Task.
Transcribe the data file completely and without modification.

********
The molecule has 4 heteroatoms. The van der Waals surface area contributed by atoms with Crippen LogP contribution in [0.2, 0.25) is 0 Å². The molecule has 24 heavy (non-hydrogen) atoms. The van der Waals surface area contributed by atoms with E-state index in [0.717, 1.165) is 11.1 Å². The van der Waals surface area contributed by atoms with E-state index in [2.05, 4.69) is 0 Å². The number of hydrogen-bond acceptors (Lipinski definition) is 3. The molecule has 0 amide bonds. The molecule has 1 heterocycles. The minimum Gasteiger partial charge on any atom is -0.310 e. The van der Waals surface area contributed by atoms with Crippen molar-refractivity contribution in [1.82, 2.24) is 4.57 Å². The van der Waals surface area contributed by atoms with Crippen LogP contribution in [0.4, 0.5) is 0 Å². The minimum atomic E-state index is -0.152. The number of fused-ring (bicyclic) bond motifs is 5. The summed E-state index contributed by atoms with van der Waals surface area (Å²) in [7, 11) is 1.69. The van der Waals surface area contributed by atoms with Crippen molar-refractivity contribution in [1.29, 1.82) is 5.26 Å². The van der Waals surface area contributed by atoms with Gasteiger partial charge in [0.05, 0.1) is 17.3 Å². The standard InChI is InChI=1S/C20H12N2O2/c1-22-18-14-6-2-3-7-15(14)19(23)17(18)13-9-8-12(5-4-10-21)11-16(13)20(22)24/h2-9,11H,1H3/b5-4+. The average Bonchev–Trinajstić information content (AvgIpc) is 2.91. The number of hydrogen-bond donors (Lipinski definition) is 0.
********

The molecule has 4 heteroatoms. The van der Waals surface area contributed by atoms with Crippen LogP contribution in [0.2, 0.25) is 0 Å². The molecule has 24 heavy (non-hydrogen) atoms. The van der Waals surface area contributed by atoms with E-state index in [0.717, 1.165) is 11.1 Å². The van der Waals surface area contributed by atoms with E-state index in [2.05, 4.69) is 0 Å². The number of hydrogen-bond acceptors (Lipinski definition) is 3. The molecule has 0 amide bonds. The molecule has 1 heterocycles. The minimum Gasteiger partial charge on any atom is -0.310 e. The van der Waals surface area contributed by atoms with Crippen molar-refractivity contribution in [1.82, 2.24) is 4.57 Å². The van der Waals surface area contributed by atoms with Crippen LogP contribution in [0.4, 0.5) is 0 Å². The minimum atomic E-state index is -0.152. The number of fused-ring (bicyclic) bond motifs is 5. The summed E-state index contributed by atoms with van der Waals surface area (Å²) in [7, 11) is 1.69. The van der Waals surface area contributed by atoms with Crippen molar-refractivity contribution in [1.29, 1.82) is 5.26 Å². The van der Waals surface area contributed by atoms with Gasteiger partial charge in [0.05, 0.1) is 17.3 Å². The standard InChI is InChI=1S/C20H12N2O2/c1-22-18-14-6-2-3-7-15(14)19(23)17(18)13-9-8-12(5-4-10-21)11-16(13)20(22)24/h2-9,11H,1H3/b5-4+. The average Bonchev–Trinajstić information content (AvgIpc) is 2.91. The number of hydrogen-bond donors (Lipinski definition) is 0.